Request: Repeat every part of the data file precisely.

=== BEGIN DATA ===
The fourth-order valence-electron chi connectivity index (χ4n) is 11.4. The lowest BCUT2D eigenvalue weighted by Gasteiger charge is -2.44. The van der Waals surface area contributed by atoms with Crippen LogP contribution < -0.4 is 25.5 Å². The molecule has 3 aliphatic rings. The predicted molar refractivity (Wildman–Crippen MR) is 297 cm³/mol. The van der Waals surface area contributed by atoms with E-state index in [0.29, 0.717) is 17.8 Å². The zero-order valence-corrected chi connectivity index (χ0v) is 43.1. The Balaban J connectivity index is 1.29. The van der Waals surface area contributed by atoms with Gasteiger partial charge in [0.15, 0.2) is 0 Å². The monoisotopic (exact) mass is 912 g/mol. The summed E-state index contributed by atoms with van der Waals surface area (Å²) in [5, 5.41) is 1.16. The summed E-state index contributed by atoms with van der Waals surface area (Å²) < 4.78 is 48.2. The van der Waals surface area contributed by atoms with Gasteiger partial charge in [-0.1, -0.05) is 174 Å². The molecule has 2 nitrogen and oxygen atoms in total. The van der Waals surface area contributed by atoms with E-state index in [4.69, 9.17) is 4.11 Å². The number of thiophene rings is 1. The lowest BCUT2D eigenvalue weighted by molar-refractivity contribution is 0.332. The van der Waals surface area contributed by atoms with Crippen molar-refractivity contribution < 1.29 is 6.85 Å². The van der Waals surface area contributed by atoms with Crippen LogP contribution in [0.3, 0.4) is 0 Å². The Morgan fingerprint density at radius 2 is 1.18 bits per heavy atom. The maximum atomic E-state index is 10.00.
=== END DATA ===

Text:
The fourth-order valence-electron chi connectivity index (χ4n) is 11.4. The lowest BCUT2D eigenvalue weighted by Gasteiger charge is -2.44. The van der Waals surface area contributed by atoms with Crippen LogP contribution < -0.4 is 25.5 Å². The molecule has 3 aliphatic rings. The predicted molar refractivity (Wildman–Crippen MR) is 297 cm³/mol. The van der Waals surface area contributed by atoms with E-state index in [0.29, 0.717) is 17.8 Å². The zero-order valence-corrected chi connectivity index (χ0v) is 43.1. The Balaban J connectivity index is 1.29. The van der Waals surface area contributed by atoms with Gasteiger partial charge in [0.15, 0.2) is 0 Å². The monoisotopic (exact) mass is 912 g/mol. The summed E-state index contributed by atoms with van der Waals surface area (Å²) in [5, 5.41) is 1.16. The summed E-state index contributed by atoms with van der Waals surface area (Å²) < 4.78 is 48.2. The van der Waals surface area contributed by atoms with Gasteiger partial charge in [-0.1, -0.05) is 174 Å². The molecule has 2 nitrogen and oxygen atoms in total. The van der Waals surface area contributed by atoms with E-state index in [4.69, 9.17) is 4.11 Å². The number of thiophene rings is 1. The lowest BCUT2D eigenvalue weighted by molar-refractivity contribution is 0.332. The van der Waals surface area contributed by atoms with Crippen molar-refractivity contribution < 1.29 is 6.85 Å². The van der Waals surface area contributed by atoms with Crippen LogP contribution in [0.3, 0.4) is 0 Å². The Morgan fingerprint density at radius 2 is 1.18 bits per heavy atom. The maximum atomic E-state index is 10.00.